B: I think unconsciously the desire to entertain anything lavishly and well

has been inbred by the fact that in the early days that if they didn't have

the money, they read about all these things and now they want to realize

this dream. It's just like the guy that always wanted to have a Rolls Royce

do finally he's got the money so he buys a Rolls Royce. It isn't because

he needs it; exactly, but that's an expensive car.

I: I agree with you completely. I'd like to just try to side on the truth.


RED 22

I: I think that what you say is absolutely right and I think that in their

own way if the people could come both winter and summer to places like

the Fountainbleu and the Eden Rock, are inclined to do the same thing.

B: Exactly.

I: In a different way.

B: It's absolutely true if they

do. I never believed this until the other day and I actually met a man

who does it.

I: Oh, yes. I think it's all.. I think that you can

B: It's all part of the plot, but I think there's more to it than that.

when we come to our people.

I: Now, let's turn because


B: Will you excuse me just a minute?

I: Yes.

B: Let's have a resume.

I: You were talking about sending money and about how^even the Fountainbleu

people and the other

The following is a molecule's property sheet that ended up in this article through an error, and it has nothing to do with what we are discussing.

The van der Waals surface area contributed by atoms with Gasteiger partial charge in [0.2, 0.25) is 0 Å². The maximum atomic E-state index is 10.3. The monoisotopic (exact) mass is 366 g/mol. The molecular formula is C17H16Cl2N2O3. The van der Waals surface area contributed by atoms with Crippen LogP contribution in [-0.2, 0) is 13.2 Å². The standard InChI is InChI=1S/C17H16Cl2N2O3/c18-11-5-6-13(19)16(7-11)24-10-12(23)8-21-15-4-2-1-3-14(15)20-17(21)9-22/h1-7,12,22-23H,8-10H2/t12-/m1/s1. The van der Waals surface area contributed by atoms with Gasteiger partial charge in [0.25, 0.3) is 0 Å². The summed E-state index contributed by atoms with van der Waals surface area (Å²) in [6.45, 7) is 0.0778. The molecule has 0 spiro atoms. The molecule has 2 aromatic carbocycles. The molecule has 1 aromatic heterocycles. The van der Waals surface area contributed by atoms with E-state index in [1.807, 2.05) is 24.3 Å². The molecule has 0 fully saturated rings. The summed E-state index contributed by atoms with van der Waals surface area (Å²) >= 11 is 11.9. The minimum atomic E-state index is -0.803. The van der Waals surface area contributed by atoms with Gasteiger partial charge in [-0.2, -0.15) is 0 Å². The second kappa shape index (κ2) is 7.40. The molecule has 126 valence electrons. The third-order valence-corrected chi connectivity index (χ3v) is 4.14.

RED 22

B: Do you want to turn it on now?

I: Very much, very much.
SWhat I was about to say was that I think that this was sort of a release

for lots of people who do not have an opportunity otherwise of accepting

himself socially. Especially, I can prove to you that ladies who lived

insmall town in Michigan and who I feel has great difficulty in having

somebody come in as a cleaning woman and I think has to do her

you see,
cooking. And absolutely no entertaining in this town. outside of four

people in to play bridge, so she buys her clothes in Chicago and comes

you see,
down here and gives very elaborate parties, and this is her great pleasure

because it is the only place ^she entertains. Now, this is sort

of a for her, you see. from having put up with living in a small

the rest of
town and a rather dreary circumstances.of the year.

I: Well, I think that I mean that what I before not to spend it

and show off

B: That's right.

I: I think, at least, that's what my .. I mean when I undertook to write this

book, I knew there was a story here but I didn't quite know what the theory

was. going to be, but that, of course, is the story


RED 22

B: Well, this is my theory on it after looking at this for a great many years.